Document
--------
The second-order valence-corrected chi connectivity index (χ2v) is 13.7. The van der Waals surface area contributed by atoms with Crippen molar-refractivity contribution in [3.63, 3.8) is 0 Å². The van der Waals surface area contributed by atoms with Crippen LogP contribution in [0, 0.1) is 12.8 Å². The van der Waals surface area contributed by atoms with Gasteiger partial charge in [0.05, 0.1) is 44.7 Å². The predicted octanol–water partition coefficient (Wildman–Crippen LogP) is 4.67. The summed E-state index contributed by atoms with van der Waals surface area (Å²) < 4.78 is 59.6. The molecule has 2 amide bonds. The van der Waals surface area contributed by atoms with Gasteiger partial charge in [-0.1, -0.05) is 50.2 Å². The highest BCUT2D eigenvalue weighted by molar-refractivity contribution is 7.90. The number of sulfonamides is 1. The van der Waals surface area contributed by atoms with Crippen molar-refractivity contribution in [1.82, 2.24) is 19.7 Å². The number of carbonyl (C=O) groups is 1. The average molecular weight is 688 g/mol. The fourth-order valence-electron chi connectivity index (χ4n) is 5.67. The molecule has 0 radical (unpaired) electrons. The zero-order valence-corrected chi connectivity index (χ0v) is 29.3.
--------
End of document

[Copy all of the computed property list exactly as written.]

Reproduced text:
The second-order valence-corrected chi connectivity index (χ2v) is 13.7. The van der Waals surface area contributed by atoms with Crippen molar-refractivity contribution in [3.63, 3.8) is 0 Å². The van der Waals surface area contributed by atoms with Crippen LogP contribution in [0, 0.1) is 12.8 Å². The van der Waals surface area contributed by atoms with Gasteiger partial charge in [0.05, 0.1) is 44.7 Å². The predicted octanol–water partition coefficient (Wildman–Crippen LogP) is 4.67. The summed E-state index contributed by atoms with van der Waals surface area (Å²) < 4.78 is 59.6. The molecule has 2 amide bonds. The van der Waals surface area contributed by atoms with Gasteiger partial charge in [-0.1, -0.05) is 50.2 Å². The highest BCUT2D eigenvalue weighted by molar-refractivity contribution is 7.90. The number of sulfonamides is 1. The van der Waals surface area contributed by atoms with Crippen molar-refractivity contribution in [1.82, 2.24) is 19.7 Å². The number of carbonyl (C=O) groups is 1. The average molecular weight is 688 g/mol. The fourth-order valence-electron chi connectivity index (χ4n) is 5.67. The molecule has 0 radical (unpaired) electrons. The zero-order valence-corrected chi connectivity index (χ0v) is 29.3.